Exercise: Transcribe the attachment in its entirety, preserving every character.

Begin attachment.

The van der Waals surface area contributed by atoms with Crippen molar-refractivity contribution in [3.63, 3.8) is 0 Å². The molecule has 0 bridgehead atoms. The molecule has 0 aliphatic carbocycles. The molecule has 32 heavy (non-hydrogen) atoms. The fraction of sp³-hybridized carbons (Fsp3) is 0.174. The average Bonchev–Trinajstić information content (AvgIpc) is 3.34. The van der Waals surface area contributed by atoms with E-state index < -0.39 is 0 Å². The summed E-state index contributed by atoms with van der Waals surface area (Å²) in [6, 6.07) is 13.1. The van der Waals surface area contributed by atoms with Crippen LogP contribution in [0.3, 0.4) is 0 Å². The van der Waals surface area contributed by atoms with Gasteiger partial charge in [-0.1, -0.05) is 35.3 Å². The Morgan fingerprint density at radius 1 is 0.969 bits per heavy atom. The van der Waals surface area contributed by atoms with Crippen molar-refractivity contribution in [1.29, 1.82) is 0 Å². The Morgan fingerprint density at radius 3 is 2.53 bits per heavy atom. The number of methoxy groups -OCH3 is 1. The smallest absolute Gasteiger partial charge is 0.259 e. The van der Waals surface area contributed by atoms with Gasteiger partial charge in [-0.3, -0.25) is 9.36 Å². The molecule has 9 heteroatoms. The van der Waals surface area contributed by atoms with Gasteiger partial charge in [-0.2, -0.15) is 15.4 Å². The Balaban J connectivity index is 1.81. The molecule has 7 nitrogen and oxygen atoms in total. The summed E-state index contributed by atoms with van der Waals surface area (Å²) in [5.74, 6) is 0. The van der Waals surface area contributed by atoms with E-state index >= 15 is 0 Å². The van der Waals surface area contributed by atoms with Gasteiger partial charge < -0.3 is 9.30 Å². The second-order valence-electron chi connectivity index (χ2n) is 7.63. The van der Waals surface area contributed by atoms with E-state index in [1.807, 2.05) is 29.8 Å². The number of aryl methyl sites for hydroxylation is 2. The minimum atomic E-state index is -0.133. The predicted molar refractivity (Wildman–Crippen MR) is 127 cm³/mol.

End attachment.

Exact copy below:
The van der Waals surface area contributed by atoms with Crippen molar-refractivity contribution in [3.63, 3.8) is 0 Å². The molecule has 0 bridgehead atoms. The molecule has 0 aliphatic carbocycles. The molecule has 32 heavy (non-hydrogen) atoms. The fraction of sp³-hybridized carbons (Fsp3) is 0.174. The average Bonchev–Trinajstić information content (AvgIpc) is 3.34. The van der Waals surface area contributed by atoms with E-state index < -0.39 is 0 Å². The summed E-state index contributed by atoms with van der Waals surface area (Å²) in [6, 6.07) is 13.1. The van der Waals surface area contributed by atoms with Crippen LogP contribution in [0.3, 0.4) is 0 Å². The van der Waals surface area contributed by atoms with Gasteiger partial charge in [-0.1, -0.05) is 35.3 Å². The Morgan fingerprint density at radius 1 is 0.969 bits per heavy atom. The van der Waals surface area contributed by atoms with Crippen molar-refractivity contribution in [1.29, 1.82) is 0 Å². The Morgan fingerprint density at radius 3 is 2.53 bits per heavy atom. The number of methoxy groups -OCH3 is 1. The smallest absolute Gasteiger partial charge is 0.259 e. The van der Waals surface area contributed by atoms with Gasteiger partial charge in [-0.3, -0.25) is 9.36 Å². The molecule has 9 heteroatoms. The van der Waals surface area contributed by atoms with Gasteiger partial charge in [-0.2, -0.15) is 15.4 Å². The Balaban J connectivity index is 1.81. The molecule has 7 nitrogen and oxygen atoms in total. The summed E-state index contributed by atoms with van der Waals surface area (Å²) in [5.74, 6) is 0. The van der Waals surface area contributed by atoms with E-state index >= 15 is 0 Å². The van der Waals surface area contributed by atoms with Gasteiger partial charge < -0.3 is 9.30 Å². The second-order valence-electron chi connectivity index (χ2n) is 7.63. The van der Waals surface area contributed by atoms with E-state index in [1.807, 2.05) is 29.8 Å². The number of aryl methyl sites for hydroxylation is 2. The minimum atomic E-state index is -0.133. The predicted molar refractivity (Wildman–Crippen MR) is 127 cm³/mol.